3-year network (January 2014- December 2016) supported by action KA2 Languages of the Lifelong Learning Programme, European Commission.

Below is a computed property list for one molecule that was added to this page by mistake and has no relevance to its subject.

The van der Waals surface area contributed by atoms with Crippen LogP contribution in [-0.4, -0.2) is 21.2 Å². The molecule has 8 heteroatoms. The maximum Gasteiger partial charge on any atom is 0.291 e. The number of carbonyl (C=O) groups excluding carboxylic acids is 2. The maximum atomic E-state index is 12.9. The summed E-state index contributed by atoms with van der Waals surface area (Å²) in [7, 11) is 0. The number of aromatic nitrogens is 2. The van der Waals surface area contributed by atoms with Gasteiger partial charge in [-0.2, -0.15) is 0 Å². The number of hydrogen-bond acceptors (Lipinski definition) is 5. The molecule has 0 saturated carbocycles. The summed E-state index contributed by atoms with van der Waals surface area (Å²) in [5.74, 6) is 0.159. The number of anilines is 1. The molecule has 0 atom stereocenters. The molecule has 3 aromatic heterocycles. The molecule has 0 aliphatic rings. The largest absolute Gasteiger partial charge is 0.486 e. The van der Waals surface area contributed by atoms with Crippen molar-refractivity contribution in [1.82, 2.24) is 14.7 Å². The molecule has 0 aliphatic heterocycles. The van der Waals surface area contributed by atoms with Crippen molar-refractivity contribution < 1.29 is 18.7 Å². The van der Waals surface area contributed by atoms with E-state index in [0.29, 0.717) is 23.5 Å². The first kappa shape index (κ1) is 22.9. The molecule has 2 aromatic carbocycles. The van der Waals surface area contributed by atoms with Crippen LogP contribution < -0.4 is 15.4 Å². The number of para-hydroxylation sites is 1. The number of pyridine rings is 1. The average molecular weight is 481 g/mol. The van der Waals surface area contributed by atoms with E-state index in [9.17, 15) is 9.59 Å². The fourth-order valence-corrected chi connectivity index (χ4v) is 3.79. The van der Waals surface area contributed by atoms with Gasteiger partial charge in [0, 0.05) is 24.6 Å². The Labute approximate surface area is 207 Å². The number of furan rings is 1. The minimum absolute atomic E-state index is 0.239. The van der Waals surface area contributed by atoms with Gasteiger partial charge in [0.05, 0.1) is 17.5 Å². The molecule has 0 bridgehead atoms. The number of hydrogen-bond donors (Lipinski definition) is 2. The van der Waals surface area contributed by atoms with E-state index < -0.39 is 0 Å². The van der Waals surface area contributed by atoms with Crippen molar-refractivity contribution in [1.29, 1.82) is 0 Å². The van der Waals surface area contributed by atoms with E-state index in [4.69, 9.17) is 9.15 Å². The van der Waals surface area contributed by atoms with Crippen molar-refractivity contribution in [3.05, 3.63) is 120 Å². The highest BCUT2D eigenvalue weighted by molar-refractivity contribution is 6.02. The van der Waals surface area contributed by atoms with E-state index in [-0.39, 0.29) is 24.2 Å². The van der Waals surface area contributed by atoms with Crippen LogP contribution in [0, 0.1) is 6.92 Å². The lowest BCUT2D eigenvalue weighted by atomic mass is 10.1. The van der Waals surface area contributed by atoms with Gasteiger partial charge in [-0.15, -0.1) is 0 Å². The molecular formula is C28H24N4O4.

How can less used languages, including Regional and Minority languages, benefit from Open Educational Practices (OEP)? How can Open Educational Resources (OER) be shaped to foster linguistic and cultural diversity in Europe? What policies are favourable to the uptake of quality OER in less used language communities? Less used languages face the risk of linguistic/cultural dependence in the fast evolving OER/OEP landscape currently dominated by English. The LangOER network addresses the needs of two main target groups: educators and policy makers. For the former, the project offers face-to-face and online training sessions in 7 languages, aimed at raising awareness of OER/OEP and covering the creation and use of multilingual and interactive OER. For the latter, capacity building is targeted through expert pan-European events, policy support and consultation mechanisms seeking to overcome barriers to OER uptake. The partnership consists of a set of key players: a global organisation for open and distance education, a consortium of 30 European Ministries of Education linked to the biggest network of European schools, a research centre on multilingualism / network of multilingual schools in minority language areas in Europe, universities with R&D activity and strong local and national reach, and companies with experience in quality e-learning activity at European level.Activities will result in comparative studies, policy making papers and a showcase of best practices. Above all they will be nurtured by and fuel live streamed conferences, webinars, an awards competition and social network based discussions. The network’s real challenge is to enhance the linguistic and cultural variety that Europe is proud of, on the international scene of Open Education.  The aims of the project are as follows: At policy level- Raise awareness of OER, demonstrate best practice and valorise multilingual and interactive resources on a European level- Give the floor to less used and Regional/Minority languages allowing their needs to be heard on the international scene where OER experts meet and reflect.- Reach and support policy makers seeking to overcome barriers for OER uptake through consultation mechanisms.- Fuel activity of well-established and successful pan-European instruments, such as the big OER metadata repository Language Resources Exchange and the policy making channel Observatory, both run by the European Schoolnet (P3). Sharing LangOER materials through the former and creating a public, shareable Thematic Dossier on the latter will expand and multiply the impact of LangOER project results. At teaching/learning level- Foster creation and uptake of OER through awareness raising activities, delivery of training materials, provision of training on OER/OEP to at least 200 European educators and above all by making OEP a reality through implementation in real teaching contexts.- Boost the multilingual and interactive dimension of OER (to combat the primarily monolingual and static current picture of OER) through a teacher-as-developer guided practice.- Embrace educators and stakeholders of Regional and Minority Languages in remotely located areas to gain knowledge, develop skills and exchange good practice.- Address language learning as a learning subject requiring specific attention due to two particular characteristics (speaking skills and teacher feedback) that may not be fully tackled by OER. At project level- Offer an up-to-date picture of languages in which OER exist, through an in-depth desktop research in 17 European countries.- Map OER initiatives emphasizing the linguistic and cultural variety in Europe- Foster informal learning and community learning practice through moderated, sustained discussions through a social networking platform.- Adopt a cross-sectoral and cross-linguistic approach to OER/OEP to combat fragmentation of efforts and to enhance the transferability of the approach and the materials to new pedagogical contexts/language contexts. Read why OERs matter for less used languages.

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